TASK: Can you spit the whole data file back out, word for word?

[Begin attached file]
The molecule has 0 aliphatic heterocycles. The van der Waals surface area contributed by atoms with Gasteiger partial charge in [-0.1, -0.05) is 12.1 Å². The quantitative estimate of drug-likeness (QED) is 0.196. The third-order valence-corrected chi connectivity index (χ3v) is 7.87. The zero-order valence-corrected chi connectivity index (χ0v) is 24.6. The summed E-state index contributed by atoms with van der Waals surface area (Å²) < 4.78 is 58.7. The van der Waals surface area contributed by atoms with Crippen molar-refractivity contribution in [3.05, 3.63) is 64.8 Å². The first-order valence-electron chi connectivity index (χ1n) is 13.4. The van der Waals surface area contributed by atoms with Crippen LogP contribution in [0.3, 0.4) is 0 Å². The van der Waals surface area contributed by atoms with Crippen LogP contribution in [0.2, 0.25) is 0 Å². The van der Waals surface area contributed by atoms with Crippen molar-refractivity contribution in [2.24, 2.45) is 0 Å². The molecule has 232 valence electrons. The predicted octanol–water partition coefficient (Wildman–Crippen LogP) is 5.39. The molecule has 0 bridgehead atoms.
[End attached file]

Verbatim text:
The molecule has 0 aliphatic heterocycles. The van der Waals surface area contributed by atoms with Gasteiger partial charge in [-0.1, -0.05) is 12.1 Å². The quantitative estimate of drug-likeness (QED) is 0.196. The third-order valence-corrected chi connectivity index (χ3v) is 7.87. The zero-order valence-corrected chi connectivity index (χ0v) is 24.6. The summed E-state index contributed by atoms with van der Waals surface area (Å²) < 4.78 is 58.7. The van der Waals surface area contributed by atoms with Crippen molar-refractivity contribution in [3.05, 3.63) is 64.8 Å². The first-order valence-electron chi connectivity index (χ1n) is 13.4. The van der Waals surface area contributed by atoms with Crippen LogP contribution in [0.3, 0.4) is 0 Å². The van der Waals surface area contributed by atoms with Crippen LogP contribution in [0.2, 0.25) is 0 Å². The van der Waals surface area contributed by atoms with Crippen molar-refractivity contribution in [2.24, 2.45) is 0 Å². The molecule has 232 valence electrons. The predicted octanol–water partition coefficient (Wildman–Crippen LogP) is 5.39. The molecule has 0 bridgehead atoms.